Mistakes prove costly for Sox

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Mistakes prove costly for Sox

ST. PETERSBURG, Fla. -- There were plenty of mistakes which contributed to the Red Sox' 5-3 loss to Tampa Bay Saturday night.

It didn't help that Clay Buchholz, who hadn't walked a batter through the first six innings, walked the leadoff man in the seventh, then hit the next batter he faced. Both runners eventually scored.

Nor did it help that the bullpen, which locked down a lead Friday, wasn't nearly as efficient Saturday, with Matt Albers allowing two inherited runners to score -- the first on a bases-loaded walk -- and Andrew Miller allowed a solo homer in the eighth.

But the night came down to two misplays -- one in the field and another at the plate.

In the fifth inning, with the Sox leading 3-1 and Tampa Bay's Jeff Keppinger at third with one out, Bobby Valentine moved the infield in.

Jose Molina hit a grounder to short, which Mike Aviles attempted to backhand. But the ball tipped off his glove, rolling away, as Molina reached and Keppinger scored from third.

"I just rushed it,'' confessed Aviles. "That's the biggest reason it kicked off the side of my glove. I knew I had (Keppinger) at the plate and I know if I get that ball cleanly, I know I can definitely make that throw.

"But I rushed it and unfortunately, it kicked off my glove. As soon as the ball was hit, I knew (he was going). I tried to just get it and get rid of it quick and trying to be a little too quick and that was really the problem.

"I rushed it. I don't know why. I haven't done it all year and I don't know why I would do it then and there, especially in that situation.''

In the eighth, with Jacoby Ellsbury on second following a leadoff double, Pedro Ciriaco took it upon himself to try to bunt for a hit.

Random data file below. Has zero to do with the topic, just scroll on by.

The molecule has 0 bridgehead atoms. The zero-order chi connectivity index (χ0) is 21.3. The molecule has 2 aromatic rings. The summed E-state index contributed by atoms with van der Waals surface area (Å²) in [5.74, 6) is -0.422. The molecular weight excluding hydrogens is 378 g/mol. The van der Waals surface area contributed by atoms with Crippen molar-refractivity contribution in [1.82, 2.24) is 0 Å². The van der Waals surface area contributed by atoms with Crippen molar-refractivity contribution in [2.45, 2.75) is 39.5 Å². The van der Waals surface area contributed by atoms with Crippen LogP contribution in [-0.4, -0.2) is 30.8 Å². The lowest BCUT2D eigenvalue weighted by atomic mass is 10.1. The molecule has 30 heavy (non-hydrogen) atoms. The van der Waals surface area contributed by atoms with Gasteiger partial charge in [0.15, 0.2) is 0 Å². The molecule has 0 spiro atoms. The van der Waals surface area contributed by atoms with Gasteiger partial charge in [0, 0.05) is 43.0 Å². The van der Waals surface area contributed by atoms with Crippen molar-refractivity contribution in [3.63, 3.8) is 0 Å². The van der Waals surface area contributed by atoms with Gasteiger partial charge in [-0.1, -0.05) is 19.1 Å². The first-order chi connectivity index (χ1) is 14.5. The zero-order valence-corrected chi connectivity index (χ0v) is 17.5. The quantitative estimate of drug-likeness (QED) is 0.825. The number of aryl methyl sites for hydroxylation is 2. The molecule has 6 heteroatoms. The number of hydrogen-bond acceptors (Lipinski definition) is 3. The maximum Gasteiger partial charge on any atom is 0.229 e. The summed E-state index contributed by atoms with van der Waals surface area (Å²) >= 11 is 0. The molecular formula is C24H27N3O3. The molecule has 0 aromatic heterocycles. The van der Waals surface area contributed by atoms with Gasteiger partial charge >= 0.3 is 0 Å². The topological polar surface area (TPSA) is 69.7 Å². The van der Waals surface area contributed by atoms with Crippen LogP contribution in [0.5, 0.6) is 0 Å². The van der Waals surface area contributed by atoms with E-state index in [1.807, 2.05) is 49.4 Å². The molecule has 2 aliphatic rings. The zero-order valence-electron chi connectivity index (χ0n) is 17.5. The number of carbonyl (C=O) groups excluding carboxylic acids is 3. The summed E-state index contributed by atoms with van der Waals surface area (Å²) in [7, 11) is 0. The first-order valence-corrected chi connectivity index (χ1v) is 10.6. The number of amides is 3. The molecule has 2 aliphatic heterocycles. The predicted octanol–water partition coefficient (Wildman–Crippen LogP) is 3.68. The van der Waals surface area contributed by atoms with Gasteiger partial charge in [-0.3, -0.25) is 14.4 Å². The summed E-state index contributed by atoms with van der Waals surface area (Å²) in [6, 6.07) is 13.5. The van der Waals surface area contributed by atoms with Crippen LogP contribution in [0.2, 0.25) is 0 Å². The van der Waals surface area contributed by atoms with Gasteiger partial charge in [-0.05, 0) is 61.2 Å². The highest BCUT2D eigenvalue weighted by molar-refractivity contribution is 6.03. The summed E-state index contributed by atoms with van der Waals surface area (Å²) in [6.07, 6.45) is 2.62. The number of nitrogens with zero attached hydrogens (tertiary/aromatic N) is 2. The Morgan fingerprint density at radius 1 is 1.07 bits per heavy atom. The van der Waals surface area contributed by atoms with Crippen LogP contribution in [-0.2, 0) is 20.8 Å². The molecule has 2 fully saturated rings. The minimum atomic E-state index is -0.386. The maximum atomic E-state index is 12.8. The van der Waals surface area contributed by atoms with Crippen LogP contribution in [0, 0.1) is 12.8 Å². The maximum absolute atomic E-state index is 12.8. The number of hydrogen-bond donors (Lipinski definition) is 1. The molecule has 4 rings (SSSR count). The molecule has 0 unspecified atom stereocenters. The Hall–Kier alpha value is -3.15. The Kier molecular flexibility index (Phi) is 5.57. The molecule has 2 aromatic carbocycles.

"(The sacrifice) was never on,'' said Valentine. "He was just bunting for a hit. He felt that the third baseman (Keppinger) had to hang (back) a little because of the guy on second.''

But Ciriaco fouled off his first try, and on his second, popped the ball up at the plate, with Jose Loboton catching the ball behind the plate for the first out.

"I was on my own,'' said Ciriaco, "so I was trying to get something going or to get a base hit. It was a good pitch. I just didn't do the right thing. I think it was a good opportunity to try to bunt and that's what I tried to do.''

Added Valentine: "Bunting for a hit is just like swinging for a hit. You think you can execute it. But it doesn't look good when you pop it up bunting.''

Ortiz quells comeback speculation: 'My playing time has expired'

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Ortiz quells comeback speculation: 'My playing time has expired'

Forget that cryptic Tweet to the Globe. David Ortiz isn't walking through that door, fans. At least not as a player.

"My playing time has already expired," Ortiz told ESPN Deportes. "Baseball is not something that you wake up today and you say, 'I'll play tomorrow.' Baseball is something that carries a lot of sacrifice, a lot of preparation, and there is a reason why we train the entire year to play it, practice every day, especially during the season, because it is a sport of consistency."

No one really thought he was contemplating a comeback, but last week he Tweeted this . . .

. . . and that raised hopes that he'd changed his mind.

Not so.

 

Red Sox avoid arbitration with Bogaerts, Holt with 1-year deals

Red Sox avoid arbitration with Bogaerts, Holt with 1-year deals

Facing a 1 p.m. Friday deadline to avoid arbitration, the Red Sox reportedly agreed to a one-year, $3.6 million deal with center field Jackie Bradley Jr., and also avoided hearings with six other players.

Shortstop Xander Bogaerts, utilityman Brock Holt, pitchers Joe Kelly, Robbie Ross Jr., Tyler Thornburgh and catcher Sandy Leon also agreed to one-year deals.

Terms of the deals were not announced.

It leaves left-handers Fernando Abad and Drew Pomeranz as the only arbitration-eligible Red Sox without a deal.